If you need help writing your case or moving it through committees, hire the Coach.
Traditionally, nonprofit organizations reflexively recruit estate planning attorneys, CPAs, trust officers, and financial planners to the organization’s planned giving committee. This is not the approach that Planned Giving Coach encourages. A group of estate and financial planning experts is valuable as a technical advisory committee which you call together occasionally for a luncheon discussion of the planned giving program, cultivate as advocates of planned gifts to your organization, and call on from time-to-time when you have technical questions in their field.
The planned giving committee’s job is primarily fundraising, not tech support. If members have technical expertise, so much the better, but commitment to your organization is far more important. Their primary responsibility, along with monitoring the planned giving program, is to ask people for planned gifts in one-to-one or small group settings. To be effective, they need to be passionate about your organization and able to explain the case: why your organization needs and deserves planned gifts. They need to have made their own planned gift commitment, and they need to know how planned giving prospects can get information from your organization on planned giving methods.
It is crucial that you tell your planned giving committee members before they join that planned giving is not a spectator sport. Inform them up-front that committee membership requires them (1) to make their own planned gift commitment and (2) to ask for planned gift commitments from others. Only in this way they will learn first-hand what they will be asking others to do and be at ease doing so.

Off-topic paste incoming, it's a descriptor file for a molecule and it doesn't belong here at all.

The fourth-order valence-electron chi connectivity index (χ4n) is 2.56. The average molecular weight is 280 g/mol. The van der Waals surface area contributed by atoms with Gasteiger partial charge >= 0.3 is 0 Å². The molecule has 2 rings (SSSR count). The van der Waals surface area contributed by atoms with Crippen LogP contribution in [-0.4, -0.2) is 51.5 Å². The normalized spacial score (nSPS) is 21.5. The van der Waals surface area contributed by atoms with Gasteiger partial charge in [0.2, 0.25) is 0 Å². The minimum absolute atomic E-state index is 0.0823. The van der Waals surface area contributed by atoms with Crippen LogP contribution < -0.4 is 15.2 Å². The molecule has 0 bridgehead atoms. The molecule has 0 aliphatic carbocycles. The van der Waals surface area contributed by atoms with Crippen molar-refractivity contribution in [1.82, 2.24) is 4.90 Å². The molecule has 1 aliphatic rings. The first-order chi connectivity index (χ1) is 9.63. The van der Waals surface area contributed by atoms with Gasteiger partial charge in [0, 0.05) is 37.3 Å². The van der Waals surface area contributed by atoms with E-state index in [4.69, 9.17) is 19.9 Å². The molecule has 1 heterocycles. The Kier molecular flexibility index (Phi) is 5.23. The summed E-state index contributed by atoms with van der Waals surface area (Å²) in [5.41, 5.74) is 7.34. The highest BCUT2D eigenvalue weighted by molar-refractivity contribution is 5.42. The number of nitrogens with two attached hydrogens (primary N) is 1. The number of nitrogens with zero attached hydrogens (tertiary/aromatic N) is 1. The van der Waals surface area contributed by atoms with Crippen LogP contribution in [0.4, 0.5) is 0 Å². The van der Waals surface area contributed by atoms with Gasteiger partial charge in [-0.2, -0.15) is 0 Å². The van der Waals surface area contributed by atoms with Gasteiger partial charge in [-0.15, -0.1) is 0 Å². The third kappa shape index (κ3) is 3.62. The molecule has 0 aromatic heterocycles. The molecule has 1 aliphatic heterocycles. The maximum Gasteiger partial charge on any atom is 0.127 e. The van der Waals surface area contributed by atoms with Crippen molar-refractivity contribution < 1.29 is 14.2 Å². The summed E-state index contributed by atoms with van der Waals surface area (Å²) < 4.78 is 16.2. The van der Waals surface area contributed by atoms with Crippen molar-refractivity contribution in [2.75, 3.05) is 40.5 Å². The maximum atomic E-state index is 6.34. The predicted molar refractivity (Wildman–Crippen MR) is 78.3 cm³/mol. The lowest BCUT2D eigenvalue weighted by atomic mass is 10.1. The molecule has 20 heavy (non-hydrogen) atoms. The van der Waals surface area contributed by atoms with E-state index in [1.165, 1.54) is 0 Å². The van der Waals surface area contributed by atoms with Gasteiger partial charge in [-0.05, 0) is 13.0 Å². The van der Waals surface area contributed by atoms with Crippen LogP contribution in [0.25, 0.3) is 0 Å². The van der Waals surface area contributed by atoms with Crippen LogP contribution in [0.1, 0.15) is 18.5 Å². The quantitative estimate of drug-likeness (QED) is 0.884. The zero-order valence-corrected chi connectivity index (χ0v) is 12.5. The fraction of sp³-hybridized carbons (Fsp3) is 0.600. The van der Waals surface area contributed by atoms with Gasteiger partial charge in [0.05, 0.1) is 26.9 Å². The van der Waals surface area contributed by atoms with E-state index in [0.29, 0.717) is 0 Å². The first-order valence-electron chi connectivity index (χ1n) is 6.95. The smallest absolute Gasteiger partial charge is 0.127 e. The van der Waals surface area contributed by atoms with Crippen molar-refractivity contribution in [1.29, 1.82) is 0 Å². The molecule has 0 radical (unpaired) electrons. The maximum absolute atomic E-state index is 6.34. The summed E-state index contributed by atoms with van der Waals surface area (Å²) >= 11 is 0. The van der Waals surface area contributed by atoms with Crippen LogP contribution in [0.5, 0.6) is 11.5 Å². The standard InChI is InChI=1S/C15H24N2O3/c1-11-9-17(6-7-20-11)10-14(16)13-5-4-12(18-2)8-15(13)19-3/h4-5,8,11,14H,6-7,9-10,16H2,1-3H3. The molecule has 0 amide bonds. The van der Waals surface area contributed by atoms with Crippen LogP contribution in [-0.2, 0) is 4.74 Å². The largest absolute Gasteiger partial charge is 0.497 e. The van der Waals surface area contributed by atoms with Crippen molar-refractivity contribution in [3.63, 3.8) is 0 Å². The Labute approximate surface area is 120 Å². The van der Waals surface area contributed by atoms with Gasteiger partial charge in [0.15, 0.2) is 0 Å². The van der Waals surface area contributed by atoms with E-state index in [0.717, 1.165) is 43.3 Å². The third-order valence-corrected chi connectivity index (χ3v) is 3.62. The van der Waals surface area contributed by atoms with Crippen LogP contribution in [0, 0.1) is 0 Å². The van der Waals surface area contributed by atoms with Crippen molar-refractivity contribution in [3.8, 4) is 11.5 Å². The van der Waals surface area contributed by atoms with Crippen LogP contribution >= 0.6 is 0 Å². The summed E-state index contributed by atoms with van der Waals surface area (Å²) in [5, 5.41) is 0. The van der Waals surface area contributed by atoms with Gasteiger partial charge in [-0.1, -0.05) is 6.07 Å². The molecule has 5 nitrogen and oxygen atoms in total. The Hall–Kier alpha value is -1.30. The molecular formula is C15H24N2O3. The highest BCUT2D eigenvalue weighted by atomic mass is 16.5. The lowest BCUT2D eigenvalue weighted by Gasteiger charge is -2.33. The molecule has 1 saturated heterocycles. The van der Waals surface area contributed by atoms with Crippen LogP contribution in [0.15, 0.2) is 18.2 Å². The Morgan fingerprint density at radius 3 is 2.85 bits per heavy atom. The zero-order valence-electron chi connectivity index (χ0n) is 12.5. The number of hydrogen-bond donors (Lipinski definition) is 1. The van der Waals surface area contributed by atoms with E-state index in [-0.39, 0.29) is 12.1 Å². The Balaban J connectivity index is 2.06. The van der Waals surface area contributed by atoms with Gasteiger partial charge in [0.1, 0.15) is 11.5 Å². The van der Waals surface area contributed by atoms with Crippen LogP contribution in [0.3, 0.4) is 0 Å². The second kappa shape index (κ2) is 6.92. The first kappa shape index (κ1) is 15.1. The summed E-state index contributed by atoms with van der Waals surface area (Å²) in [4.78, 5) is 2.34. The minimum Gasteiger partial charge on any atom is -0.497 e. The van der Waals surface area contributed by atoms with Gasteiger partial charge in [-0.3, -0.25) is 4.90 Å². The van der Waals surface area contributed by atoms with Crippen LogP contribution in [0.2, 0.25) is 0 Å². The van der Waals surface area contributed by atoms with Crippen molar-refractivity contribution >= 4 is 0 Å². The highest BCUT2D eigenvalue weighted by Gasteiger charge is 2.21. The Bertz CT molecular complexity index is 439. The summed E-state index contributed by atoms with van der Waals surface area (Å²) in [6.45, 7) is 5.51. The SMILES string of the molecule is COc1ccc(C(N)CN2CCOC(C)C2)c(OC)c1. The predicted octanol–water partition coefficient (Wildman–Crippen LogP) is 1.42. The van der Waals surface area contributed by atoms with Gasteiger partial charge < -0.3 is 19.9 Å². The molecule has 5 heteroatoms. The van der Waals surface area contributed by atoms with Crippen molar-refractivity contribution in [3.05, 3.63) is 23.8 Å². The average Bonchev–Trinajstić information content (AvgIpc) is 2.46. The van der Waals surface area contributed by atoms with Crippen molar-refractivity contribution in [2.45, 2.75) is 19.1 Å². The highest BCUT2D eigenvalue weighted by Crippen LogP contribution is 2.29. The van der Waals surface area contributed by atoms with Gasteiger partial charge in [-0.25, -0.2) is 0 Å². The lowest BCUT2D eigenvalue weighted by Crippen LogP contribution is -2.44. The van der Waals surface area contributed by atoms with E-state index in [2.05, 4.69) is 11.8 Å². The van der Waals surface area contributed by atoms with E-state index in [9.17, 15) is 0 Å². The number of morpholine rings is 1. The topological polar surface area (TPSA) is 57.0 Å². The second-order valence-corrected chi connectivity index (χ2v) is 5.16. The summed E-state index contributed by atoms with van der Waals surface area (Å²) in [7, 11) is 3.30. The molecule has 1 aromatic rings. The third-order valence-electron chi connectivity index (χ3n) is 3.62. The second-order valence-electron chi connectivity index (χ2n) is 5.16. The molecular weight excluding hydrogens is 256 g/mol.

Click on “Your Committee” for a planned giving committee job description. Use it to develop a job description that fits your organization.
Board members and volunteers often ask for a simple summary of planned giving vehicles as they begin a planned giving program. Find below two attempts to do so. One, The Ten Top Ways for Board Members to Make a Planned Gift, (click on “Top Ten Ways”) presents a succinct introduction to planned giving techniques and is meant to show your board how easy it is for most of them to make their own commitment. The other A Guide to Planned Giving Terms (click on “Gift Definitions”) goes into planned giving tools in a more detailed but not overly technical way. But be cautioned. Planned giving vehicles should not be over-simplified. Always have donors seek independent qualified counsel before making a final decision. If your prospects ask for more detailed information, draw on your planned giving technical advisory committee if you have one, or hire the Coach or another planned giving consultant.